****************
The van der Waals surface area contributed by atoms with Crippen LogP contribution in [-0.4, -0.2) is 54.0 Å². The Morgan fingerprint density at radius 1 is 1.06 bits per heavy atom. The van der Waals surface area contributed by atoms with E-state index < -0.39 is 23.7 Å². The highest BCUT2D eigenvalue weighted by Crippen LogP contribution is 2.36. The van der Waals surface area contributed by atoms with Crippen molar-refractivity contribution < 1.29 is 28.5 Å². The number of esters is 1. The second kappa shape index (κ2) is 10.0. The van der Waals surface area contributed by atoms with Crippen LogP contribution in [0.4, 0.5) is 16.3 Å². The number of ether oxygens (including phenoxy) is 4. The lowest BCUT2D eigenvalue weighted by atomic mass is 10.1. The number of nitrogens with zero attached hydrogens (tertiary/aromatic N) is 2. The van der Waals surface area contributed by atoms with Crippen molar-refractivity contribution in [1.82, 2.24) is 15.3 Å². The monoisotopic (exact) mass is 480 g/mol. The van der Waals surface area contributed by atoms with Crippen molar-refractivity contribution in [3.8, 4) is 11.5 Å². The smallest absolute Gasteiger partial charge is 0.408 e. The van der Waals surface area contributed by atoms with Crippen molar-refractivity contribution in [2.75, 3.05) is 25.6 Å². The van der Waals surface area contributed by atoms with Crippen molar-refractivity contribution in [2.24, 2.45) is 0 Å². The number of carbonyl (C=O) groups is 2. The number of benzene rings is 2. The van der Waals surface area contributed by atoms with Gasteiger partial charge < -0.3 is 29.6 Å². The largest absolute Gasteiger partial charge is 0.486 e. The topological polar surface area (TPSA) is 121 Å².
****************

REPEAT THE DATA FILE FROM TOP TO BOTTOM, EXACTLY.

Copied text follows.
The van der Waals surface area contributed by atoms with Crippen LogP contribution in [-0.4, -0.2) is 54.0 Å². The Morgan fingerprint density at radius 1 is 1.06 bits per heavy atom. The van der Waals surface area contributed by atoms with E-state index < -0.39 is 23.7 Å². The highest BCUT2D eigenvalue weighted by Crippen LogP contribution is 2.36. The van der Waals surface area contributed by atoms with Crippen molar-refractivity contribution < 1.29 is 28.5 Å². The number of esters is 1. The second kappa shape index (κ2) is 10.0. The van der Waals surface area contributed by atoms with Crippen LogP contribution in [0.4, 0.5) is 16.3 Å². The number of ether oxygens (including phenoxy) is 4. The lowest BCUT2D eigenvalue weighted by atomic mass is 10.1. The number of nitrogens with zero attached hydrogens (tertiary/aromatic N) is 2. The van der Waals surface area contributed by atoms with Crippen molar-refractivity contribution in [1.82, 2.24) is 15.3 Å². The monoisotopic (exact) mass is 480 g/mol. The van der Waals surface area contributed by atoms with Crippen molar-refractivity contribution in [3.8, 4) is 11.5 Å². The smallest absolute Gasteiger partial charge is 0.408 e. The van der Waals surface area contributed by atoms with Crippen molar-refractivity contribution in [2.75, 3.05) is 25.6 Å². The van der Waals surface area contributed by atoms with Crippen molar-refractivity contribution in [2.24, 2.45) is 0 Å². The number of carbonyl (C=O) groups is 2. The number of benzene rings is 2. The van der Waals surface area contributed by atoms with Gasteiger partial charge < -0.3 is 29.6 Å². The largest absolute Gasteiger partial charge is 0.486 e. The topological polar surface area (TPSA) is 121 Å².